An Army prosecutor today argued that Staff Sgt. Robert Bales committed “the worst, most despicable crimes a human being can commit” in contending the Joint Base Lewis-McChord Stryker soldier should face the death penalty for “murdering children in their own homes.”
Maj. Rob Stelle’s argument concluded an eight-day evidence hearing for Bales, 39, who allegedly murdered 16 Afghan civilians and wounded six more in the early hours of March 11. The massacre involved the worst war crimes from the conflict in Afghanistan.
Stelle’s summation of the case as one that merits the death penalty contrasted with a closing argument from Bales’ defense team, who argued that the Army has left too many questions unanswered to proceed.
“There are unanswered questions about mental state, about timeline, about who this man is,” defense attorney Emma Scanlan said.
Over the past week, the Army has called witnesses who said Bales was missing from his outpost – Village Stability Platform Belambay – on the night of the killings, and that when he returned, he wore a bloodied uniform with some kind of cape.
Witnesses said Bales made confessions to his fellow soldiers at Belambay once the apprehended him, such as, “Some sick (stuff) is going to come out of this and I hope you guys don’t think less of me.”
Furthermore, Afghan witnesses testified from Kandahar province during three nighttime sessions in which they described a single American soldier barging into their homes and shooting civilians.
That testimony could be enough for Army investigating officer Col. Lee Deneke to recommend that Bales’ case proceed to a full court-martial. Murder carries a mandatory minimum life sentence under the Uniform Code of Military Justice.
But Scanlan said argued that her team is still early in the process of gathering evidence to defense Bales, an Ohio native and former Lake Tapps resident.
She only yesterday received an Army report describing the chemicals in Bales’ system after his arrest. They include steroids, alcohol and sleeping pills.
She challenged the Army’s depiction of Bales as methodical in executing the killings and coherent after the massacre.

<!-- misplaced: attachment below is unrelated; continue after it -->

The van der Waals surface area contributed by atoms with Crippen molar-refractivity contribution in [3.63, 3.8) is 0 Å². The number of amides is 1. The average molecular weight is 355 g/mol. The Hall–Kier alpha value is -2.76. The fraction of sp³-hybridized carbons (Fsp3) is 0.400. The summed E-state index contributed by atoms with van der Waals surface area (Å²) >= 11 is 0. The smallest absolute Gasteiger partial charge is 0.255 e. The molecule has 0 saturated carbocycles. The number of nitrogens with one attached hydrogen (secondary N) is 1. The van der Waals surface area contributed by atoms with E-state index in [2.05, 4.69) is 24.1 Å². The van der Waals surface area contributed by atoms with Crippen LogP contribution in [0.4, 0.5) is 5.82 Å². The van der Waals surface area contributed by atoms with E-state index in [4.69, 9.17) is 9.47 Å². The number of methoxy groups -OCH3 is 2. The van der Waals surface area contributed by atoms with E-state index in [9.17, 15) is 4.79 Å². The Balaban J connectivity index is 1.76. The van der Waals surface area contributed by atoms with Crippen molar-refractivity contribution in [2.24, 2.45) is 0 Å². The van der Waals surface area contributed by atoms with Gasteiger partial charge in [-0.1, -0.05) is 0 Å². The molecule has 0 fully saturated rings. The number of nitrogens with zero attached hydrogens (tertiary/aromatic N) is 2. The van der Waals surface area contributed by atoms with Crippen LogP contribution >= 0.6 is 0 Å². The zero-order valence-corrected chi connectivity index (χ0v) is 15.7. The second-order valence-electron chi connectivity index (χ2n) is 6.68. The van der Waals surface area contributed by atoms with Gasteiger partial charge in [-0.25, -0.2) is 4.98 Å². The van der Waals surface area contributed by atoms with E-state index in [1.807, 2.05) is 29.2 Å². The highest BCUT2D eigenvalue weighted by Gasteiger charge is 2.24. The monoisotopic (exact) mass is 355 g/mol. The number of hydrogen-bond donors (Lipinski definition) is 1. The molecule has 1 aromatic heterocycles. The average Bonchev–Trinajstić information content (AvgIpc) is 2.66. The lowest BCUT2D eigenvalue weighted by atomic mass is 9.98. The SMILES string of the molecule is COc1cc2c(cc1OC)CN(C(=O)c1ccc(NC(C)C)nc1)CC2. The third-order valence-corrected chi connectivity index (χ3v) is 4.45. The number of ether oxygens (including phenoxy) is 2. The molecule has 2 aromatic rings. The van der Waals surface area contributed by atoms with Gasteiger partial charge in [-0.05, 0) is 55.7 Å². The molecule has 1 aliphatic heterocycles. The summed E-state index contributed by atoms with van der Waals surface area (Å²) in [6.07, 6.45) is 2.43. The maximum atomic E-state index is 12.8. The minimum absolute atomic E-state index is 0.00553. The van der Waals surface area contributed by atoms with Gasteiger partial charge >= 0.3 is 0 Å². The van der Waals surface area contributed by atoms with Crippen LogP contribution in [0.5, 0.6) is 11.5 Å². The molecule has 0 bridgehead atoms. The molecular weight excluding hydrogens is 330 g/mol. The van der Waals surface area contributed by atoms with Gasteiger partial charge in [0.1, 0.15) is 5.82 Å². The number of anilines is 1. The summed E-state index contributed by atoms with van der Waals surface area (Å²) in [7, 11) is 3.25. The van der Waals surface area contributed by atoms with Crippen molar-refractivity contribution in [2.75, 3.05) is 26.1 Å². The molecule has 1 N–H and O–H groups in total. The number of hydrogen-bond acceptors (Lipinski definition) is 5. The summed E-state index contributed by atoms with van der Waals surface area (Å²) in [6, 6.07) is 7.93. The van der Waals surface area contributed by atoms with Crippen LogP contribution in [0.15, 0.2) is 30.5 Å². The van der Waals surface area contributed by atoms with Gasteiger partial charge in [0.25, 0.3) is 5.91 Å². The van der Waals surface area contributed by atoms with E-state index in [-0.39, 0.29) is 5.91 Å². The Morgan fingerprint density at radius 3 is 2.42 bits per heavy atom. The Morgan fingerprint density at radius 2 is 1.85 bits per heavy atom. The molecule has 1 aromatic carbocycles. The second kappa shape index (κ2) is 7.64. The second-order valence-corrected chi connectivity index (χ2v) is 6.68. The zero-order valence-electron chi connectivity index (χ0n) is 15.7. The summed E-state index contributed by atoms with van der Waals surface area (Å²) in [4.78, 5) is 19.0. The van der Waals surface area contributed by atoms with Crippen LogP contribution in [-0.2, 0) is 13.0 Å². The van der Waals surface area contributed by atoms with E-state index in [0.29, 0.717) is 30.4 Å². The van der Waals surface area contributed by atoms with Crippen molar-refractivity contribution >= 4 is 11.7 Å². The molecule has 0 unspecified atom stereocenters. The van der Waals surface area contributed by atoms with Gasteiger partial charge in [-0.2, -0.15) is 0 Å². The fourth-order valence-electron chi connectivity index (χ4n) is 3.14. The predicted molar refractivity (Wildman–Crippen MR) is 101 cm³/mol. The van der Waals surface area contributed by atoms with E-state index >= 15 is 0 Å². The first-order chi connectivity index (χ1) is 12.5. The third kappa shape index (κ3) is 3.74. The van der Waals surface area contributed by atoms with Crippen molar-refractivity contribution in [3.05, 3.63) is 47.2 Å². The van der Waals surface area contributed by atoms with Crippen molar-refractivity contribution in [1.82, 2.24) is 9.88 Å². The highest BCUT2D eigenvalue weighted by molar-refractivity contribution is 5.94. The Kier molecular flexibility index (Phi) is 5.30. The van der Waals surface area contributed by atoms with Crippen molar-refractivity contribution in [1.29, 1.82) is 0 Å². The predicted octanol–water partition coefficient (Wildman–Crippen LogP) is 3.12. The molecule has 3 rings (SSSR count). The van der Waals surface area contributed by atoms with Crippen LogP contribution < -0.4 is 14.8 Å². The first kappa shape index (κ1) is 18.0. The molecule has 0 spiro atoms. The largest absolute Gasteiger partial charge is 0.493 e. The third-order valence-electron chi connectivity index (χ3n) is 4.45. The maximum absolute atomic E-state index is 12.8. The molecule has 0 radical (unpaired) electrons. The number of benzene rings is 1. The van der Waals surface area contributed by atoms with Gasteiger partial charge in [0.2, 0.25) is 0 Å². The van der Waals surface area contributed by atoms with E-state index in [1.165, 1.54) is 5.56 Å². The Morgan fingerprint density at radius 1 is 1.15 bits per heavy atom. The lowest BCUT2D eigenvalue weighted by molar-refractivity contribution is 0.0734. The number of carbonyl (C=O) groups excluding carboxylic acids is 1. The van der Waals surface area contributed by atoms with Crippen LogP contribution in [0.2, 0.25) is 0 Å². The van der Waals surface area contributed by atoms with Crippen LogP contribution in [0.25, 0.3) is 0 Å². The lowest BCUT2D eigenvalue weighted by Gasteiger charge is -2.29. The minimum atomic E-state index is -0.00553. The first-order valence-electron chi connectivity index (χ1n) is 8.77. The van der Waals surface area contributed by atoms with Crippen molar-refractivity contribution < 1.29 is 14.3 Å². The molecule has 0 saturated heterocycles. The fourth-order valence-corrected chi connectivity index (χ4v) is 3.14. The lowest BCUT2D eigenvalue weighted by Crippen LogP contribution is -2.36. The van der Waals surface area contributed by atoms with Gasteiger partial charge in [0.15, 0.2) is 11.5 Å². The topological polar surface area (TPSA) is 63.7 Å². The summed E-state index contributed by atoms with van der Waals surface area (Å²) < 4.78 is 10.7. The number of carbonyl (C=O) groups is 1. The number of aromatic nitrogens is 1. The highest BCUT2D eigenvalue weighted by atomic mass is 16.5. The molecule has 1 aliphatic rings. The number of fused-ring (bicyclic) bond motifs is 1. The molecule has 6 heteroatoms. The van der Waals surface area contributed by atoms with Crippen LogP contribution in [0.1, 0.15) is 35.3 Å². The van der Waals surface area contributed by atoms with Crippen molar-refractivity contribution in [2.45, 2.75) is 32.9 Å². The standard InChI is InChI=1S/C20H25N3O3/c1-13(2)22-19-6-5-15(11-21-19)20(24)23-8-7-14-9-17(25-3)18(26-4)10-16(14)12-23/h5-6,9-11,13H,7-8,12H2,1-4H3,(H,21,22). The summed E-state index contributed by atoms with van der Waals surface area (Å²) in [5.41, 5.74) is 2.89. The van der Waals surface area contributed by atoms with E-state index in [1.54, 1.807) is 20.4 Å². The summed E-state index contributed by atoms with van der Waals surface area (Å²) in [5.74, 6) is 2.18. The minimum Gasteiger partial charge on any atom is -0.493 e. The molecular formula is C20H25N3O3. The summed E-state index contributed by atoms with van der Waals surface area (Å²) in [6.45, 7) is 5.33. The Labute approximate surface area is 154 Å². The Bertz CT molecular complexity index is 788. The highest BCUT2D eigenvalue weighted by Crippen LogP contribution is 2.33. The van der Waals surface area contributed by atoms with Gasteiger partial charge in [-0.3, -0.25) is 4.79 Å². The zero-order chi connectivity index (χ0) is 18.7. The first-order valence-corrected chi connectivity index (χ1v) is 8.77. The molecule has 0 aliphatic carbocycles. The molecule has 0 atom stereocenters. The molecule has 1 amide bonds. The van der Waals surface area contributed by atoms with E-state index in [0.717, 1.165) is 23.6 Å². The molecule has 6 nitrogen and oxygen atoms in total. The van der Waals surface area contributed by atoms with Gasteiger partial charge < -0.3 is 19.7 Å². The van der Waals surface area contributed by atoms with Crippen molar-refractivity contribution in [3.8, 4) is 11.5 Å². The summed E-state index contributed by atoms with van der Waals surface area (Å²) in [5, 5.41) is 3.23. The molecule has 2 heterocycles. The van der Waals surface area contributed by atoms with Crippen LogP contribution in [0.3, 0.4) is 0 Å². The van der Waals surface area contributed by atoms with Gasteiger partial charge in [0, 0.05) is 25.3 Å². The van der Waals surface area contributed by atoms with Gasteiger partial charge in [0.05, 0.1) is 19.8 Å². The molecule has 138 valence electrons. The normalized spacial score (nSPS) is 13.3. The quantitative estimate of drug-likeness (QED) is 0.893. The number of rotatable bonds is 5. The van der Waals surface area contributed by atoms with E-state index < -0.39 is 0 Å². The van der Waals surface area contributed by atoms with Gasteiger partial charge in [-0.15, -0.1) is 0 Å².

“We don’t know what alcohol, steroids and sleeping aids do to a person who is lucid, coherent and responsive,” she said.
Scanlan said Bales received some of those substances from Green Berets at Belambay. His infantry unit was attached to a team from the 7th Special Forces Group and isolated from its normal command structure from its Lewis-McChord Stryker brigade.
“They are the commanders,” she said, referring to the Special Operators. “They are in charge, and they are terrible at it.”
The defense attorney further questioned whether multiple soldiers could have been involved in the killings. She cited testimony from Afghan witnesses who have given varying accounts of the attacks over the past eight months, some describing multiple American soldiers in their villages.
“There is nothing methodical as to what happened here,” she said.
Scanlan also implied that Bales could have suffered from a head injury or post-traumatic stress disorder. She suggested that Bales passed through clinics at Madigan Army Medical Center that have come under scrutiny because of variances in their diagnoses. Scanlan would not say whether Bales ever received a diagnosis for either a traumatic brain injury or PTSD.
After the hearing, Bales’ sister-in-law read a statement for the family that called the past eight days of testimony “painful, even heartbreaking.”
“We are not convinced the government has shown us the truth, the whole truth and nothing but the truth about what happened that night,” Stephanie Tandberg said.
Tandberg asked that people help ensure that Bales receives a fair trial by making contributions to his legal defense fund at www.helpsgtbales.com.
Deneke said he expects to write his report on the hearing by this weekend. He is to submit it to a Lewis-McChord brigade commander. Lewis-McChord senior Army officer Lt. Gen. Robert Brown likely would be the authority on whether Bales should have the death penalty on the table if his case proceeds to a court-martial.